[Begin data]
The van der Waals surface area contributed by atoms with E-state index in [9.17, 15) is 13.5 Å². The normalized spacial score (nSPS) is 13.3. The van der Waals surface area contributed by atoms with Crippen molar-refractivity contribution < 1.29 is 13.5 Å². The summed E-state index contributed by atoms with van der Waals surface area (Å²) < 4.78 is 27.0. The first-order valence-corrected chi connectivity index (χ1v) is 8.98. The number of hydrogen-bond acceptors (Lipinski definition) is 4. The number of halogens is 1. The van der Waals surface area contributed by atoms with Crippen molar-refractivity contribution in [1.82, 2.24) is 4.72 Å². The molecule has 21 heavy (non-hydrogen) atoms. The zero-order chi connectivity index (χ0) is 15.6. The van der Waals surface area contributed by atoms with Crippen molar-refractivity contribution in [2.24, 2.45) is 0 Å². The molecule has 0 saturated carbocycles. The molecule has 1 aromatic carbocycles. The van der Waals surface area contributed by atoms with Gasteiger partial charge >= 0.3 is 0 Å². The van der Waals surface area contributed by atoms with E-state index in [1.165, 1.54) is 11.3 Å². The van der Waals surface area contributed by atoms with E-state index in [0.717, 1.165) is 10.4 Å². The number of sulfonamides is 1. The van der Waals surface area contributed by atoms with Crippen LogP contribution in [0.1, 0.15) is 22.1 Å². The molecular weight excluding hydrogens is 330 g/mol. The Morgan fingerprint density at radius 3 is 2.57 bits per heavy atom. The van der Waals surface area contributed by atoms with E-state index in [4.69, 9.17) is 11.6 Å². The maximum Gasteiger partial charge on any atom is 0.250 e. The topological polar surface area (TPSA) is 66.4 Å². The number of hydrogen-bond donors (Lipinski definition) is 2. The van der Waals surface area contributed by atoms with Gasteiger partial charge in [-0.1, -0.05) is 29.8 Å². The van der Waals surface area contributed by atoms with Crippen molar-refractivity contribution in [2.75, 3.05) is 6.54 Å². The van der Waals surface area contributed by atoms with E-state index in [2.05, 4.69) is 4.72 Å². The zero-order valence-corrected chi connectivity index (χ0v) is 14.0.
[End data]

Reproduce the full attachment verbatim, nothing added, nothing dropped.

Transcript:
The van der Waals surface area contributed by atoms with E-state index in [9.17, 15) is 13.5 Å². The normalized spacial score (nSPS) is 13.3. The van der Waals surface area contributed by atoms with Crippen molar-refractivity contribution < 1.29 is 13.5 Å². The summed E-state index contributed by atoms with van der Waals surface area (Å²) < 4.78 is 27.0. The first-order valence-corrected chi connectivity index (χ1v) is 8.98. The number of hydrogen-bond acceptors (Lipinski definition) is 4. The number of halogens is 1. The van der Waals surface area contributed by atoms with Crippen molar-refractivity contribution in [1.82, 2.24) is 4.72 Å². The molecule has 21 heavy (non-hydrogen) atoms. The zero-order chi connectivity index (χ0) is 15.6. The van der Waals surface area contributed by atoms with Crippen molar-refractivity contribution in [2.24, 2.45) is 0 Å². The molecule has 0 saturated carbocycles. The molecule has 1 aromatic carbocycles. The van der Waals surface area contributed by atoms with Gasteiger partial charge >= 0.3 is 0 Å². The van der Waals surface area contributed by atoms with E-state index in [1.165, 1.54) is 11.3 Å². The van der Waals surface area contributed by atoms with E-state index in [0.717, 1.165) is 10.4 Å². The number of sulfonamides is 1. The van der Waals surface area contributed by atoms with Crippen LogP contribution in [0.1, 0.15) is 22.1 Å². The molecular weight excluding hydrogens is 330 g/mol. The Morgan fingerprint density at radius 3 is 2.57 bits per heavy atom. The van der Waals surface area contributed by atoms with E-state index in [4.69, 9.17) is 11.6 Å². The maximum Gasteiger partial charge on any atom is 0.250 e. The topological polar surface area (TPSA) is 66.4 Å². The number of hydrogen-bond donors (Lipinski definition) is 2. The van der Waals surface area contributed by atoms with Gasteiger partial charge in [-0.1, -0.05) is 29.8 Å². The van der Waals surface area contributed by atoms with Crippen molar-refractivity contribution in [2.75, 3.05) is 6.54 Å². The van der Waals surface area contributed by atoms with E-state index in [2.05, 4.69) is 4.72 Å². The zero-order valence-corrected chi connectivity index (χ0v) is 14.0.